The whale sharks are kings of the 6-million-gallon tank, their presence palpable even before they emerge from the murky darkness like massive star cruisers in a science fiction film.

But once visitors to the new Georgia Aquarium have seen Ralph and Norton — the only whale sharks on display outside of Asia — they will still have at least 99,998 more fish to go.

When the aquarium opens Nov. 23, it will become the world's largest by virtually all major standards of the industry. It was bankrolled almost exclusively by a $200 million gift from Home Depot Inc. co-founder Bernie Marcus.

"It's going to be the most unique aquarium in the world," said Marcus, 76. "I don't want to say the best. (Status as) the best will come after people view it and decide."

The aquarium will also be the centerpiece of a downtown Atlanta revival aimed at drawing millions more visitors to the Southern city each year.

The aquarium neighbors Centennial Olympic Park and lies across the street from the CNN Center and the Georgia Dome. In 2007, a new World of Coca-Cola museum is expected to open next door. The city also is a finalist for NASCAR's hall of fame, which would be located in what is now a parking lot near the other attractions.

Shaped like an abstract cruise ship looming over downtown Atlanta's Centennial Olympic Park, the aquarium is expected to attract as many as 2 million visitors in its first year.

The aquarium was designed to hold 8 million gallons of water and be home to more than 100,000 fish. By comparison, Shedd Aquarium in Chicago — the nation's largest indoor aquarium for decades — has 5 million gallons and about 20,000 fish.

The Atlanta aquarium's pair of juvenile whale sharks — characterized by their streamlined bodies and depressed, broad and flattened heads — could grow to more than 40 feet long, giving visitors a rare glimpse at the world's largest fish. At the time they arrived at the aquarium in June from Taiwan, one was measured at 15 1/2 feet and the other at 13 feet.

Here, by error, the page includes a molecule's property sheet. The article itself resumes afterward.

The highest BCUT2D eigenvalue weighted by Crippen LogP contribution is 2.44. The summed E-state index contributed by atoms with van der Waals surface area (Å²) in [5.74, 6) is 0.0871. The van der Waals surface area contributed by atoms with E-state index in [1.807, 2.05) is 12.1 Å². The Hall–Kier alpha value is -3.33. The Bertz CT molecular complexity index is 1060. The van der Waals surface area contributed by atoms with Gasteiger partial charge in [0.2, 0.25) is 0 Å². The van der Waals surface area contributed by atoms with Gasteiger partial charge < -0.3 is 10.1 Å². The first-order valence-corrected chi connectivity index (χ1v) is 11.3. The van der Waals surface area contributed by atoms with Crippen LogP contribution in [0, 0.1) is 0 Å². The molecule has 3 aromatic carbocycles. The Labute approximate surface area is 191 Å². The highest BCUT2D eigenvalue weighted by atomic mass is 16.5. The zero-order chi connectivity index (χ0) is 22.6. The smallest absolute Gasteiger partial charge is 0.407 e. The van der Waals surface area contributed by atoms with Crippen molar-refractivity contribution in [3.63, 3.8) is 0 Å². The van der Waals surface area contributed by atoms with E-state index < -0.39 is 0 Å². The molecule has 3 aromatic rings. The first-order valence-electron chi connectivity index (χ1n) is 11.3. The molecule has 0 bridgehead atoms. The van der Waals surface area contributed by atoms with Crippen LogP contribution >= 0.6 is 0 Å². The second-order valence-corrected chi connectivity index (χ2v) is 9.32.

Also featured will be five beluga whales, two of them rescued from an amusement park in Mexico, in an 800,000-gallon tank.

The unusual fish on display, presentations that will include computer-generated images, spotlights and music and the sheer size of the project have aquarium officials around the world buzzing — and even jealous, said Kristin Vehrs, interim executive director of the American Zoo and Aquarium Association.

"We know they are going to be doing state-of-the-art things at that aquarium," she said.

And it will be more than just a huge aquarium.

There's a "4-D" movie theater, which shows movies with 3-D animation and other special effects, and a banquet hall that can serve a sit-down dinner for up to 1,100 people catered by a company owned by celebrity chef Wolfgang Puck.

Marcus, who became a billionaire after co-founding Home Depot in 1979 with current Atlanta Falcons football franchise owner Arthur Blank Jr., the aquarium is a $200 million "thank you" note to the city of Atlanta and state of Georgia.

"I have what I have today because of the people in this state," he said.

But not everyone is happy.

A handful of animal rights groups protested the plan to display whale sharks, saying the giant animals are more likely to die young in captivity. Aquarium officials and some independent biologists say those fears are based on old statistics and say the aquarium's whale sharks were destined to become seafood when they were acquired.

Some Atlanta-area residents are complaining about the ticket prices and lack of a family pass. For a family of five, the cost of individual annual passes will be nearly $250, while one-day general admission would run $96.50. For a single adult, a one-day pass is $22.75. For children, a one-day ticket is $17.

Planners say visitors will consider the price a bargain when they see what's in store. More than 40,000 annual passes have been sold, including 8,000 on the first day they were available.

Marcus said he knew Home Depot would take off when he learned customers were driving nearly two hours, from Athens, Ga., to his first store in the Atlanta suburb of Marietta. He said he will use a similar standard to determine whether his aquarium is a success.

"I'll know it's successful when we find out people are coming from all over the United States and groups are coming from other countries," he said. "When we see them coming here, then we'll know we were right."